Own Website or an Online Marketplace?
Another question to ask yourself when it comes to setting up your own business is whether you will be selling from your own website or an online marketplace. Online marketplaces will charge you fees for listing and every time you sell an item, but people trust them, and they are convenient. You won’t pay fees if you sell from your own site, but it will cost you money promoting it so that people are able to find it in the first place. There are pros and cons to each, so think carefully. Before spending all of your money on a website and everything that goes with it, you could sell through eBay, Etsy and/ or Amazon first. This will give you an idea if people are interested in what you’re selling and the kinds of prices similar products sell for. It could give you information needed to tweak what you’re selling. Once you’re more established you could go it alone on your own site.
Licences and Permits
One of the big benefits of working from home is you can generally avoid the need for licenses and permits which can be both complicated and expensive. However, depending on what you’re selling, there might be a couple of occasions where you could need to apply. For example, if your business involves food such as cooking, baking or preparing food based products like jams and chutneys, you will need a food hygiene safety certificate. You will also be required to b registered with environmental health, where your kitchen will be subject to random inspections. This is to ensure you’re keeping up to date with hygiene and keeping your customers safe. If you’re selling any kind of medicines, this is another reason you will need to get the right license. And selling things that are limited by age such as knives, chemicals or alcohol will also require you to have the right paperwork in place. Get this wrong, and you could be severely fined.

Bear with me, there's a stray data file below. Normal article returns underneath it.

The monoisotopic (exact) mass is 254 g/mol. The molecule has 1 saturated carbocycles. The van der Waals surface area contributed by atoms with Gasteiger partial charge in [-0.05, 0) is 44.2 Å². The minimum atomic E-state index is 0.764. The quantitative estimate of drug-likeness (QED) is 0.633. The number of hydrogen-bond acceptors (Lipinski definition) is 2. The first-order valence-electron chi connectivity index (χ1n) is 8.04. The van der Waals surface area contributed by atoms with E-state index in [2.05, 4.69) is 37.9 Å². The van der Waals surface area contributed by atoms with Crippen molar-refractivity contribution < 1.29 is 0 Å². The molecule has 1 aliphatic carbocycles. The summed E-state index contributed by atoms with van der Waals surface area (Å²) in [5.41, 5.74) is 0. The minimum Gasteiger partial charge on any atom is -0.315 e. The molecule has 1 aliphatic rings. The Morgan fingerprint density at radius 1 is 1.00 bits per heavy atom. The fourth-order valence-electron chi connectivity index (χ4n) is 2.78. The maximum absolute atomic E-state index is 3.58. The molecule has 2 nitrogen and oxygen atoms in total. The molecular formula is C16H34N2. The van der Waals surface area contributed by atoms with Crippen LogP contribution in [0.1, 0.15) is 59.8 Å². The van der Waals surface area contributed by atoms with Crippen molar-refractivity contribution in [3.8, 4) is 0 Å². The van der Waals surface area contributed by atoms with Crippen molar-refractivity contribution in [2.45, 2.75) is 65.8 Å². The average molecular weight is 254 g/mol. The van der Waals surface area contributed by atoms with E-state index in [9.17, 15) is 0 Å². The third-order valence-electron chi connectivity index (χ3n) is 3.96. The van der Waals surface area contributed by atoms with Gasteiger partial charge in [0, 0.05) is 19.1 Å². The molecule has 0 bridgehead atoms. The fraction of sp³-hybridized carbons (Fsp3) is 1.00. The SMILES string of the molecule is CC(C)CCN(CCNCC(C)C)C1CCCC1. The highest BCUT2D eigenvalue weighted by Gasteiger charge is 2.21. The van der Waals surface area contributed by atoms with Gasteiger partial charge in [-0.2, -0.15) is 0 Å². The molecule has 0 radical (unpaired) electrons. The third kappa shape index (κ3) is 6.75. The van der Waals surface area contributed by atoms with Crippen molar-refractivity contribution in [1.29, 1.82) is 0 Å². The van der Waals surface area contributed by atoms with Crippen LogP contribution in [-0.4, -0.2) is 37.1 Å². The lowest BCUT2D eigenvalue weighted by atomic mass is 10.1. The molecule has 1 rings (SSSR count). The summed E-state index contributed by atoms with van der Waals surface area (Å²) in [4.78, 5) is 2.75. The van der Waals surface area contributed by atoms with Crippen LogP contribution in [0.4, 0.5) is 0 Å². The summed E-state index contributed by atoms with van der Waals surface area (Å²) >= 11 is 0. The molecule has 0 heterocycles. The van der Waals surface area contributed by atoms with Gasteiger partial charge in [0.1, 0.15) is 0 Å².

Tax and Legal Considerations
When you set up a business, this has to be registered correctly. Even if you’re very small and unlikely to be earning a profit for a while. You will need to register within three months of setting up or you risk getting fined. Different countries have different procedures when it comes to paying tax, but once you meet a certain threshold (welfare/ benefits and and wages as an employee will all count towards it), you will start paying tax on your earnings. Even if you plan on using an accountant, you should still keep good records. It will make it quicker and easier for them which will work out cheaper for you. Business accounting software is good for this, it avoids the need to go through time-consuming paper records. If you take on employees to work in your business, you will be responsible for finding out if they’re legally able to work for you. This means they must be old enough and must be allowed to work in the country, it’s your job to make sure this is the case, or you risk getting into serious trouble- you could even be sent to prison. Make sure you’re up to date with the law, speak to a lawyer if you’re unsure. But always follow the rules to avoid penalties, fines, lawsuits and even prison.
You don’t have to be stuck in a rut when it comes to your career. Setting up your own business allows you to escape the rat race and gives you something to put your effort and creativity into. Setting up a business from scratch is incredibly rewarding and a huge achievement too.